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June 30, 2005


Autism Diva

Thank you for your comment on my blog.

Have you already written on the Jewish law and the way society should feel toward individuals who don't fit, through no fault of their own, particularly the autistics and the "retarded"?

I feel that the moral thing is to treasure these people and not hold them out as moral or mental failures and culls and waste. It's very unfortunate that some parents have painted their children as such in order to draw attention to their needs.

"Over the top" scarcely covers their descriptions. The children absolutely are aware of these descriptions, too, as are autistic adults, even if they seem to be unaware.

Autism Diva


"Have you already written on the Jewish law and the way society should feel toward individuals who don't fit, through no fault of their own, particularly the autistics and the "retarded"? I feel that the moral thing is to treasure these people…”

Some scholars (e.g., J. David Bleich, Tzvi Marx) have written about pre-modern Jewish law concerning the deaf-mute, which is a problematic pre-cursor for current Jewish legal and ethical approaches. I haven’t written (yet?), but we can start putting some sources and links here. For instance:
"Local parents cry out for special-needs kids' services" (in Calif.)

"How a learning-disabled child can help achieve G-d's Perfection (was Boys will be boys)"

There is a helpful bibliography on Judaism and disability at the Disability Social History Project, which includes some materials dealing with mental illness.

Autism Diva


I'm sure those links will be helpful. If you write on this subject, I'm sure it will be interesting and helpful, too. :-)


This is a terrific post! Thank you for sharing your wisdom in these matters, Kaspit. I am about to embark on Melitz Yosher training in order to better my amulet-making craft, so I will keep your writings in mind.
I'm also going to link to your blog today, bli neder :)


"However, these Talmudic criteria may not be sufficient. After all, Jewish law here judges amulets only in terms of Shabbat. The downside to poor judgment on an amulet was small. "

Interesting post. I'd like to think more (ok, i wish someone lese would think more and I could read it) about talmudic criteria for establishing medical/scientific facts.

perhaps another analogous case may be the evaluation of pseudo-healing practices as darkei emori (prohibited pagan practices, or perhaps just prohibited foreign practices) or not. the principle applied (shabbat 67a) is
תלמוד בבלי מסכת שבת דף סז עמוד א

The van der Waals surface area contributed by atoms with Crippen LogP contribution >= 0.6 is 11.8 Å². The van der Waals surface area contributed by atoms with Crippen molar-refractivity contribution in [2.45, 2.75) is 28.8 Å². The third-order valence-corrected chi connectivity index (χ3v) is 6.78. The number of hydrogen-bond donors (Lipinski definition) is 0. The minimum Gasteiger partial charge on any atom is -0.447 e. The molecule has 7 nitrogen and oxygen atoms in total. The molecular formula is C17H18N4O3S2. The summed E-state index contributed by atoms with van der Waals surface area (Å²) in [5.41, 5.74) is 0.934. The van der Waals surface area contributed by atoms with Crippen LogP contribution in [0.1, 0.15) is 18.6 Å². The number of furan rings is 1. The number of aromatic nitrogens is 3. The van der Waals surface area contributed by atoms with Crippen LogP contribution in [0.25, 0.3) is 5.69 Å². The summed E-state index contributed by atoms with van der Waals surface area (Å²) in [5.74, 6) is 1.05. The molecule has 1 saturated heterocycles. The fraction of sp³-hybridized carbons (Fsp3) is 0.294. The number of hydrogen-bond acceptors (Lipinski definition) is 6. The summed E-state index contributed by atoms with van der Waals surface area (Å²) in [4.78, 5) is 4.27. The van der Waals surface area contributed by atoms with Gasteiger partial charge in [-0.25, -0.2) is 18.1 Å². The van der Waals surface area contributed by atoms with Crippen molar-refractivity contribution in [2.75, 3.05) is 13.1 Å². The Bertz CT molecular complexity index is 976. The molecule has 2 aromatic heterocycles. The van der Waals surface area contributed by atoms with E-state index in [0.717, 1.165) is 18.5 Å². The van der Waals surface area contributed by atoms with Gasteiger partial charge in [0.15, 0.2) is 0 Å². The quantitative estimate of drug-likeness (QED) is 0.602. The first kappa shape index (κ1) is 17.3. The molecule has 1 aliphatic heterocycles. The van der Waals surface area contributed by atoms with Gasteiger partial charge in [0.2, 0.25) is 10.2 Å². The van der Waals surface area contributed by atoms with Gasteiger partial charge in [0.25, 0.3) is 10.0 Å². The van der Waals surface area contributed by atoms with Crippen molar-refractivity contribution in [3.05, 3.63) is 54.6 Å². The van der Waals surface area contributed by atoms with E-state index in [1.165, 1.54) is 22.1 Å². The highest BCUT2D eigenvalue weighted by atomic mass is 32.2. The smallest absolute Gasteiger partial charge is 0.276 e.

אביי ורבא דאמרי תרוייהו כל דבר שיש בו משום רפואה אין בו משום דרכי האמורי

everything that has medical value is not included in this category.

i was once told that later rabbis (rishonim - i forget which) use this as a springboard to discuss exactly how we know when something 'yesh bo mishum refuah.'

anyway, as for the quote above one quick point:

i don't think that the rabbis saw hillul shabbat as a "small" downside. (note that the rabbis required a special logic that saving someone now allows her to keep future sabbaths in order to allow life-saving medical procedures that violate shabbat). especially if the potential prohibition involved is biblical (or is it rabbinic?).


The principle about medical effect (yesh bo mishum refu'ah) does seem to be a focal point of debate among rishonim. Rambam and Meiri apparently are among the most skeptical and disapproving of practices that are not rationally proven. I gather that a more Da'as Torah position would believe that the Talmudic sages could not have erred in their judgment of the efficacy of amulets, incantations, etc. So people on different sides of the Slifkin debate would disagree sharply about these sugiyot (passages at e.g., Shab 53,67).

You are also right that the rabbis take hillul shabbat very seriously. Still, if the Talmudic criteria are insufficient, then somebody is wearing an amulet that was approved by the Sages based on a spurious correlation. For the Rabbis, this is a kind of a judicial error. For one wearing the erroneously approved amulet, I would guess it's categorized as a completely inadvertent transgression (shogeg gamur. What do you think?

Ineffective amulets* are forbidden by rabbinic decree and d'rabbanan, not Biblical, prohibitions. (I.e., Biblically ok if worn, but problem if they are taken off, dropped, etc.) Furthermore, at least by the rishonim, we realize that all this wearing occurs in a karmelit (less than public domain), so there's no transgression anyway. (See last Tosafot 64b)

Kol tuv, Kaspit

* My post considered written amulets (e.g. daf 61) as a shabbos violation. You properly note that some other amulets (incantations, etc) may be forbidden due to darkhei emori.

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